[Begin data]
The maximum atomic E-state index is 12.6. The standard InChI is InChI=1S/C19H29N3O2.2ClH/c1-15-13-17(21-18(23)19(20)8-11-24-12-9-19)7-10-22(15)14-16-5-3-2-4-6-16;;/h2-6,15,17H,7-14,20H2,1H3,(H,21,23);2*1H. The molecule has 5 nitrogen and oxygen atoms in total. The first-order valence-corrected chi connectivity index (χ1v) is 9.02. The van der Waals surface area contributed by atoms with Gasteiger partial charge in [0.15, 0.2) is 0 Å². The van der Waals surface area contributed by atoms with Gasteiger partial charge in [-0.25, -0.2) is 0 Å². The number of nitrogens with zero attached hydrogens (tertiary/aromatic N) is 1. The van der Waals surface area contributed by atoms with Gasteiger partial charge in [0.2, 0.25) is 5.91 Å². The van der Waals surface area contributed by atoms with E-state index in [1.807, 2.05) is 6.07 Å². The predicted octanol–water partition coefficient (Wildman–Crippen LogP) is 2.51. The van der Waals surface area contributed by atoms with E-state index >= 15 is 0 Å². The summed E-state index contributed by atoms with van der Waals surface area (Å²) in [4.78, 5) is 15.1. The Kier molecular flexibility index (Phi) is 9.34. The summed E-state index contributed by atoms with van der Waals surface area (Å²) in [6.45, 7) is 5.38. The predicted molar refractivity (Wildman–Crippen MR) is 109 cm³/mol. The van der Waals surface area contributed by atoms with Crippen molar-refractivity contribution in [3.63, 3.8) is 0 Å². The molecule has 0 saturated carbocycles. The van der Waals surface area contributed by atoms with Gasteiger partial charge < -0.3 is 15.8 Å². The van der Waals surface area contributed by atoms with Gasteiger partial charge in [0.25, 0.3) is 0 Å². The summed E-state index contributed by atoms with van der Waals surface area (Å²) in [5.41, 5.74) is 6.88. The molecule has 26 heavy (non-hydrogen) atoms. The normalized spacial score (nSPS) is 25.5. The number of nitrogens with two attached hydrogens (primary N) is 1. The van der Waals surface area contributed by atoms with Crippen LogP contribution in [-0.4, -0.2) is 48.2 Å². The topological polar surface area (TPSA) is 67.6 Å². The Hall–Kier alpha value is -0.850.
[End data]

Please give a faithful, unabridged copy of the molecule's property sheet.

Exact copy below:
The maximum atomic E-state index is 12.6. The standard InChI is InChI=1S/C19H29N3O2.2ClH/c1-15-13-17(21-18(23)19(20)8-11-24-12-9-19)7-10-22(15)14-16-5-3-2-4-6-16;;/h2-6,15,17H,7-14,20H2,1H3,(H,21,23);2*1H. The molecule has 5 nitrogen and oxygen atoms in total. The first-order valence-corrected chi connectivity index (χ1v) is 9.02. The van der Waals surface area contributed by atoms with Gasteiger partial charge in [0.15, 0.2) is 0 Å². The van der Waals surface area contributed by atoms with Gasteiger partial charge in [-0.25, -0.2) is 0 Å². The number of nitrogens with zero attached hydrogens (tertiary/aromatic N) is 1. The van der Waals surface area contributed by atoms with Gasteiger partial charge in [0.2, 0.25) is 5.91 Å². The van der Waals surface area contributed by atoms with E-state index in [1.807, 2.05) is 6.07 Å². The predicted octanol–water partition coefficient (Wildman–Crippen LogP) is 2.51. The van der Waals surface area contributed by atoms with E-state index >= 15 is 0 Å². The summed E-state index contributed by atoms with van der Waals surface area (Å²) in [4.78, 5) is 15.1. The Kier molecular flexibility index (Phi) is 9.34. The summed E-state index contributed by atoms with van der Waals surface area (Å²) in [6.45, 7) is 5.38. The predicted molar refractivity (Wildman–Crippen MR) is 109 cm³/mol. The van der Waals surface area contributed by atoms with Crippen molar-refractivity contribution in [3.63, 3.8) is 0 Å². The molecule has 0 saturated carbocycles. The van der Waals surface area contributed by atoms with Gasteiger partial charge < -0.3 is 15.8 Å². The van der Waals surface area contributed by atoms with Gasteiger partial charge in [0.25, 0.3) is 0 Å². The summed E-state index contributed by atoms with van der Waals surface area (Å²) in [5.41, 5.74) is 6.88. The molecule has 26 heavy (non-hydrogen) atoms. The normalized spacial score (nSPS) is 25.5. The number of nitrogens with two attached hydrogens (primary N) is 1. The van der Waals surface area contributed by atoms with Crippen LogP contribution in [-0.4, -0.2) is 48.2 Å². The topological polar surface area (TPSA) is 67.6 Å². The Hall–Kier alpha value is -0.850.